SOCIOLOGISTS recently started discussing an interesting but common phenomenon: the rest of Slovakia is envious of Bratislava's success and considers the capital more privileged than other parts of the country.
The envy that Slovaks have towards Bratislava does not come as a surprise if one looks at the statistics.
Based on a Eurostat survey, Eastern Slovakia is among the ten poorest regions of the European Union. Meanwhile, Bratislava has reached 120 percent of the European Union average for gross domestic product per capita.
Sociologists say that the concentration of money, power and state institutions make Bratislava a thorn in the side of the country's poorer regions.
Although purchasing power in general is rising in Slovakia, regional disparities are growing. The country's wealthiest area in terms of purchasing power is Bratislava, followed by Považie and Košice.
Purchasing power is the lowest in the Orava region, which is in Southern Central Slovakia, and in remote districts in the east of the country.
Regional enmity towards Bratislava is not a new thing, sociologists say, suggesting that these emotions will ease only once regional differences shrink.
When the Slovak population living outside Bratislava compare the capital with the less developed parts of the country, they tend to see not the heart of the country but a cancerous tumour that strips away the nutrition and life flowing into the country.
Besides, Bratislavans have a habit of taking a belittling attitude toward outsiders living beyond the city's borders.
Negative emotions resulting from internal regional disparities are not something specific to Slovakia, nor are they reserved only for those countries of the former Communist block. Still, Communism's contribution to Central and Eastern Europe does not help the situation in Slovakia.
Part of the problem with regional disparities in Slovakia is the legacy of Communist-era industrialization. The collapse of the Council for Mutual Economic Assistance (a Soviet bi-lateral trading system between Russia and countries under Communist dominion) robbed Central and Eastern European industries of an international market.
That this was a major blow to a small country like Slovakia, particularly in those regions where industry is heavily concentrated, is an understatement.
A cure is evident, however, at least according to experts: Put more investment into infrastructure to make eastern parts of the country easily accessible to external markets, thus encouraging companies to invest in the area's human capital and cheap labour.
The disadvantages of the East are not solely the geographical distance it poses to Western investors. It is also the lower education level and the lack of skills that typically sell on the labour market.
Students from all over Slovakia study in Bratislava, but they do not go home when they graduate. Instead, they decide to stay where the labour opportunities are: in Western Slovakia.
Regional representatives and non-governmental organizations have been critical of Slovakia's development plans for the years 2007 through 2013. They say it does not put stress on the importance of developing regions where social problems are greatest.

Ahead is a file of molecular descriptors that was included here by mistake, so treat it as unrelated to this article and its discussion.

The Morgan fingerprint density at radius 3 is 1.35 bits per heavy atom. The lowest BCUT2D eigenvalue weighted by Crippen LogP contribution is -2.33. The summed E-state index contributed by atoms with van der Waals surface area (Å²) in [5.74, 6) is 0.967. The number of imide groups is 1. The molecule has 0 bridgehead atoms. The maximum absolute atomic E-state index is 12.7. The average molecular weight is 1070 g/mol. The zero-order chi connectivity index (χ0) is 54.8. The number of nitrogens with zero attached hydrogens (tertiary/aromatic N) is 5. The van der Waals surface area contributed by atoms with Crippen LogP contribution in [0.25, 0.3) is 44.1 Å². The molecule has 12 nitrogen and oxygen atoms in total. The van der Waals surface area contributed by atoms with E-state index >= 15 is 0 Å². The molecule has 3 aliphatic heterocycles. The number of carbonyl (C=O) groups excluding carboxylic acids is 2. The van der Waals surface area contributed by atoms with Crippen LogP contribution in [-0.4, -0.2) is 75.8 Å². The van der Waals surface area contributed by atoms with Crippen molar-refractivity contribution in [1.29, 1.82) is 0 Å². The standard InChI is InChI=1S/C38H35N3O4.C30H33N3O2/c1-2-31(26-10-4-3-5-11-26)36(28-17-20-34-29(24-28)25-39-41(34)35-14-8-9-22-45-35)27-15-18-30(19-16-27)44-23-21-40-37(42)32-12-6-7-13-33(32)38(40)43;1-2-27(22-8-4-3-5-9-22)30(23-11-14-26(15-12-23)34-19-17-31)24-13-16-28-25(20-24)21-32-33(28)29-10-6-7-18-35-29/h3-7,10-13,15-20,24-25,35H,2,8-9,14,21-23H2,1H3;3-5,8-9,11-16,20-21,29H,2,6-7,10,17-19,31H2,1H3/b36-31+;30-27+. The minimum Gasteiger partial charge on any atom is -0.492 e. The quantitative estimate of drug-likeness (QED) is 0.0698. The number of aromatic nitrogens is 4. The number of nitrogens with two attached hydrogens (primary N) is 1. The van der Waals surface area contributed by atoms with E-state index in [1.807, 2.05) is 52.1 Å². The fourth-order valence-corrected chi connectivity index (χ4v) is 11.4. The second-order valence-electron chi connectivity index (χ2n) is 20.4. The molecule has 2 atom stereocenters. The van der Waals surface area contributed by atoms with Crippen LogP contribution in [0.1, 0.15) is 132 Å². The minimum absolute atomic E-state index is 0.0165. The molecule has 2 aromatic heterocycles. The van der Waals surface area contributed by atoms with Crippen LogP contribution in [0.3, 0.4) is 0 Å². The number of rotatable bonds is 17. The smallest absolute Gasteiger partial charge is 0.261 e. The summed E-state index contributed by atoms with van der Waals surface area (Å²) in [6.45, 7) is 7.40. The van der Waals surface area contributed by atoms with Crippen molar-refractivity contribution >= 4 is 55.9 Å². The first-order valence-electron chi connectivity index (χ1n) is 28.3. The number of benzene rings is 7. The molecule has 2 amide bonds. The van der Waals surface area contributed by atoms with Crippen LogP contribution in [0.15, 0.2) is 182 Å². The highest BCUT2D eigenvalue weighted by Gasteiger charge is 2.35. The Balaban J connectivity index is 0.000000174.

Experts argue that once foreigners show interest in other regions of the country, the living standards will rise and the population will naturally develop a more balanced attitude towards the capital city.
Interestingly, former Prime Minister Vladimír Mečiar tried several times to move important state institutions to Banska Bystrica between 1994 and 1998 in an effort to weaken Bratislava's stranglehold on politics. However, his intentions were not necessarily altruistic. Bratislava's electorate predominantly opposed the Movement for a Democratic Slovakia, Mečiar party. His support came strongest from Banská Bystrica.
Many say that pride in the capital city is still missing.
But Bratislava has tried to re-brand itself as a tourist-friendly destination; eager to show its soul, which has been long oppressed by the socialist architecture that partially deformed the city's physique.
Indeed Bratislava has been working hard to deserve the name "capital".
Meanwhile, there have been certain political efforts to turn Bratislava's administration into that of a city-region.
The city-region concept is a very old phenomenon not limited to Slovakia. Currently there are several hundred city-regions around the world with populations exceeding one million. At least 20 city-regions have populations in excess of 10 million.
These city-regions range from metropolitan agglomerations built around a developed hub such as London or Mexico City, to more polycentric geographic units forming urban networks - Sao Paulo or Ankara, for example.
City-regions tend to expand and develop faster than other regions; thus they best describe the modern concept of "global cities".
The contributions of city-regions, which are symbols of modern life, should not be underestimated; they often function as vital nodes of the global economy and attract the attention of regional policy makers.
However, without balanced strategies, city-regions can become sources of instability, deepening the gap between different parts of the same country.
By Beata Balogová
2. May 2005 at 0:00